Comment


                        • #13
                          Originally posted by yanks0714
                          Nice poll. One of the most underrated players ever, Jimmy Wynn, vs. one of the most overrated players in Ken Griffey, Jr.

                          Wynn easily. Played in a pitching dominated era; played in the Astrodome; and was pretty much THE only Astro who pitchers feared.
                          Ummm...Ever here of a second baseman named Joe Morgan?

                          Junior played in a a bandbox in Seattle; in an era highly conducive to hitting; and played with some other pretty darn good players.

                          Junior is flash. Wynn was substance. Junior played some of the deepest CF allowing him to go back and make those ESPN highlight over-the-fence catches.
                          Since when is hitting .300 ,hitting HRs, and playing GG caliber defense just flash? And when is drawing walks all substance? Just asking.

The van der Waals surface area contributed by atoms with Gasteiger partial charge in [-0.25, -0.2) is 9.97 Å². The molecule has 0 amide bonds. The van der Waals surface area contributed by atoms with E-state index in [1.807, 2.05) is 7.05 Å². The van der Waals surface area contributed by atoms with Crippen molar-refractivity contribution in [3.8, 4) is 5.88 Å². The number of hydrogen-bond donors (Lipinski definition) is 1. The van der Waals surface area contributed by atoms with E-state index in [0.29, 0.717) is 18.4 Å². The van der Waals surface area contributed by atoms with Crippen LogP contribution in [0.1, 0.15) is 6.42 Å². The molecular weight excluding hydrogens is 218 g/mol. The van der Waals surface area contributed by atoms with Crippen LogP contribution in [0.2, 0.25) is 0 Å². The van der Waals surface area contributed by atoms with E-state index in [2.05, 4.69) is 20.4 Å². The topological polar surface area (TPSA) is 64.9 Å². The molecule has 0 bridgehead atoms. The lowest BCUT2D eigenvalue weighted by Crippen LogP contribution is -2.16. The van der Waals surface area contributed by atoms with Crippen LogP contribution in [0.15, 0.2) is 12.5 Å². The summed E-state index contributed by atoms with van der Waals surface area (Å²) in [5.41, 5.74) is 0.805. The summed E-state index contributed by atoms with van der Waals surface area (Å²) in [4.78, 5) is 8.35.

Taking that into consideration I'd take The Toy Cannon on defesne as well.
                          Griffey-10 Gold Gloves
                          Wynn- 0 Gold Gloves

                          Now I'm not saying Griffey deserved all 10 GGs but that's 10 more GGs than Wynn has. That's a lot to ignore.
                          Strikeouts are boring! Besides that, they're fascist. Throw some ground balls - it's more democratic.-Crash Davis

                          Comment


                          • #14
                            Originally posted by BoSox Rule
                            Once you look at these numbers you can never understand how Ken Griffey, Jr. is considered overrated: http://www.baseballprospectus.com/dt/griffke02.shtml

                            The only time in his career when he was ever overrated was the fact that he, not Bonds, was named the 1990's Player of the Decade. And he was 2nd best.
                            No, Barry was named the Sporting News 1990's Player of the Decade.

                            GIANTS NOTEBOOK

                            Bonds Honored -- `Player of Decade'
                            - Glenn Dickey
                            Saturday, July 10, 1999


                            BARRY BONDS was honored as the ``Player of the Decade'' by The Sporting News editor John Rawlings in a pregame ceremony last night.